Tracy Byrnes: I think part of the disconnect is that the wealthy pay a lot of money to pay less tax. They use tax shelters to get around taxes.
Neil Cavuto: Well, it’s not working, Tracy. They’re paying the lion’s share. The top 1 percent: almost a quarter of all the taxes.
Tracy Byrnes: But because the government’s not collecting the money, they think they should be collecting based on those tax rates. So therefore there is this problem of revenue raising, That’s where — Gregg’s point — someone has to pick up the slack.
Neil Cavuto: Joe, is there a sense that this is inevitable anyway? I seem to think from what Joe Biden said, about where the rich should pick up the slack from the Iraq war, what Hillary Clinton said about the rich don’t pay enough, others who’ve said that half a million is a good base like Nancy Pelosi… that it’s gonna happen. What do you think?
Joe Battipaglia: Well it’s inevitable if you believe you must spend more money. The government represents approximately 25 percent, all-in, of the U.S. economy. But where’s the accountability for all the money we spend? Past defense and past Homeland Security, it starts to break down. Let’s face it: 10 percent of the wage-earners and income-producers here pay 67 percent of all taxes, so inevitably if you want to raise taxes, you’re definitely going to go after those people. Having said that, when is enough enough? The government is too big, we need accountability and we need to rationalize. And after all’s said and done, even with the Iraq war, the deficit’s only 2 percent of GDP. We’re in a very good position right now, but we need to start arguing correctly about how to pay for all that.
Gregg Hymowitz: Joe is right, but it’s not a Democrat to blame for the amount of spending that’s gone on in the government over the last eight years and the growth of government over the last eight years. But you know, the reason why I think so many people on Wall Street — obviously a lot of these people are wealthy people — why they are not bothered by tax increases on themselves, quite frankly, is they understand that most of these people make more of their money through capital gains, through capital appreciation, whether it’s their investments, stocks, houses…and those capital appreciation assets do better in low-interest rate environments.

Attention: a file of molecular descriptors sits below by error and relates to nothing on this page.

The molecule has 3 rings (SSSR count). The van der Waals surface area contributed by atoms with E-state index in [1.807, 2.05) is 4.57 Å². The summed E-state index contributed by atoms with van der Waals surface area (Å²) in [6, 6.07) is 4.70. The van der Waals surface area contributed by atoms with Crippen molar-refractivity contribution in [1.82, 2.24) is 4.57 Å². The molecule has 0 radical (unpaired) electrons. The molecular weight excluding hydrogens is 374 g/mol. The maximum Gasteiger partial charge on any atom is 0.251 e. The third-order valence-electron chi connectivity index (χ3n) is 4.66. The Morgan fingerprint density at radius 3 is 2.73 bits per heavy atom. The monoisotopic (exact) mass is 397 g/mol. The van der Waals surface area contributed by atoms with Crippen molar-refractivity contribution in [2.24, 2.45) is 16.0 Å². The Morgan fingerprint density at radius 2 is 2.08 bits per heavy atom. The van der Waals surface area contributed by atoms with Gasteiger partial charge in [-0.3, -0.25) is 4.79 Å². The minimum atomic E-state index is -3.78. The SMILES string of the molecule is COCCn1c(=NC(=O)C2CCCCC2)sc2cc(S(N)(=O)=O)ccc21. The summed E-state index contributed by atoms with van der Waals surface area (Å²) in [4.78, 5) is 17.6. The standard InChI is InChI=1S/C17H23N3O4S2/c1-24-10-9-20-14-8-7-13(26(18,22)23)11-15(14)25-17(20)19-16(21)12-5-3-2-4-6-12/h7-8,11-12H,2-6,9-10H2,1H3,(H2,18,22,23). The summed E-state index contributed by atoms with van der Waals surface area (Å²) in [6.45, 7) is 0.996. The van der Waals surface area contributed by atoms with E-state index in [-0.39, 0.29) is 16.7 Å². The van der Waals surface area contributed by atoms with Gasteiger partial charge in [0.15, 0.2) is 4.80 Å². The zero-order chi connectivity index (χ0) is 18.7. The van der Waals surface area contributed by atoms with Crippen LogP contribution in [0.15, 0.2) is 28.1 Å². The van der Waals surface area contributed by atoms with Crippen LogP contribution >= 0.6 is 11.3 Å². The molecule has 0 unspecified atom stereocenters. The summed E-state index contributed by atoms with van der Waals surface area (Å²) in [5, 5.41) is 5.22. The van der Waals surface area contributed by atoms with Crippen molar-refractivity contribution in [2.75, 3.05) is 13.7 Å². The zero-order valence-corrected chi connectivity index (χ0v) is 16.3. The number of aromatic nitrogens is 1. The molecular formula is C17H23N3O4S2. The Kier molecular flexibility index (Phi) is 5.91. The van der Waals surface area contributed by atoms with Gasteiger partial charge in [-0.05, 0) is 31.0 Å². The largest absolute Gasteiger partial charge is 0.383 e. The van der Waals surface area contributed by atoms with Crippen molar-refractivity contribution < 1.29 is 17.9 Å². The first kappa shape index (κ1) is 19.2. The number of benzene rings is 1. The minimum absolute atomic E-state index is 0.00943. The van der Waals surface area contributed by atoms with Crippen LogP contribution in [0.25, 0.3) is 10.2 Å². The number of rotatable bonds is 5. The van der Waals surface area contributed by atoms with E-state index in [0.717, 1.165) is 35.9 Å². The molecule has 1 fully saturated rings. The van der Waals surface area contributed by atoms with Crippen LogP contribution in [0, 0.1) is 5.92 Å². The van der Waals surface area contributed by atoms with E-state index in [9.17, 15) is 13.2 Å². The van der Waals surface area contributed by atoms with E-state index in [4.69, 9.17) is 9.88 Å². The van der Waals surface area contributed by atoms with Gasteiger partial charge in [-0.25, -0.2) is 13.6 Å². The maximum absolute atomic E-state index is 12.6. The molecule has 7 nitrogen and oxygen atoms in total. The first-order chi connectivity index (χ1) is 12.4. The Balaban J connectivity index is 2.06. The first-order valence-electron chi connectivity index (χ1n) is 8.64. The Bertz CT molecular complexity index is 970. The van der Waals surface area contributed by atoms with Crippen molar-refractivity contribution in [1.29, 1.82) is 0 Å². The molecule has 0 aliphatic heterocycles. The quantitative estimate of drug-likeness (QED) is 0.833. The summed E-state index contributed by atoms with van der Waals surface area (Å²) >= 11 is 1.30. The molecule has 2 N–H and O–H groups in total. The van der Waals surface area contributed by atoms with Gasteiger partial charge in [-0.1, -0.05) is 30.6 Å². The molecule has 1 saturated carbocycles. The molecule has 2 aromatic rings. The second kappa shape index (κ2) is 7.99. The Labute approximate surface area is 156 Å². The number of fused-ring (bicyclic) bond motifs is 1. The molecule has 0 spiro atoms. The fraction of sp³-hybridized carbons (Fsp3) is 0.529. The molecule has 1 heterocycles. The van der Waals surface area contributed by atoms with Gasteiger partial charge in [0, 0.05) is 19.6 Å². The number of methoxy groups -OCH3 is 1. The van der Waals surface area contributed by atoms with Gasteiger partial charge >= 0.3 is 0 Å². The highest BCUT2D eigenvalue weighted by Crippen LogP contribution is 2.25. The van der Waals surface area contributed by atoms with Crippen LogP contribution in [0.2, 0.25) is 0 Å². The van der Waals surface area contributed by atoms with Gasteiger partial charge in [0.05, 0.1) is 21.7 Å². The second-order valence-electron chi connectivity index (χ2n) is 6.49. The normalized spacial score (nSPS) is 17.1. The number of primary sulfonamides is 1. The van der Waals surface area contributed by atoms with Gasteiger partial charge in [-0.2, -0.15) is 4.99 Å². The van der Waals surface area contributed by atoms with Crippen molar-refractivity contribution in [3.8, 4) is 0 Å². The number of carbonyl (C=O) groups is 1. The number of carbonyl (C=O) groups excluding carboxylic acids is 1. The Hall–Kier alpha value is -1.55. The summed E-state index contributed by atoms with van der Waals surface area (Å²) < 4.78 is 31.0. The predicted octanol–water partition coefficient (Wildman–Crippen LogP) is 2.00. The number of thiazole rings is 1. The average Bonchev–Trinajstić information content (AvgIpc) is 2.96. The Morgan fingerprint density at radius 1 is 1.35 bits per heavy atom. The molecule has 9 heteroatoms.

Neil Cavuto: I don’t know if they’re going to worry about it as much – Gregg, I think they just don’t think it’s going to happen. And I think that’s where they’re wrong. Neal, I’m wondering whether you’re for or against this. I think a lot of people said “it’s a 2010 event,” that’s when the President’s tax cuts expire. I think it’s a 2007 event.
Neal Boortz: Let me cover a couple of real things. Where did proof come from? The Treasury Department. I think that’s a pretty good source. The top 1 percent of income earners earn less than 14 percent of the income and they pay more than one-third of the income taxes. Don’t tell me that’s not a fair share. Most of these people are not getting their income from capital gains. Most of the people in that bracket are small business owners, they’re creating 70 to 80 percent of the jobs out there. They are the ones that are going to take it in the teeth on this tax increase.
Head to Head
Neil Cavuto: Well, a very busy week for Venezuelan dictator Hugo Chavez. Today he is meeting with Iranian President Ahmadinejad, and earlier this week while taking the oath of office he declared Jesus the greatest socialist in human history. Time to go Head to Head. Joe, what do you think? Jesus, a socialist?
Joe Battipaglia: Outrageous. Christ was not a socialist. He was an advocate of free will for everyone, and that we’d make the right choices in life. Chavez is way off base on this. In fact, he quotes Castro a lot who says: “Fatherland, Socialism, or death.” I think he should choose death.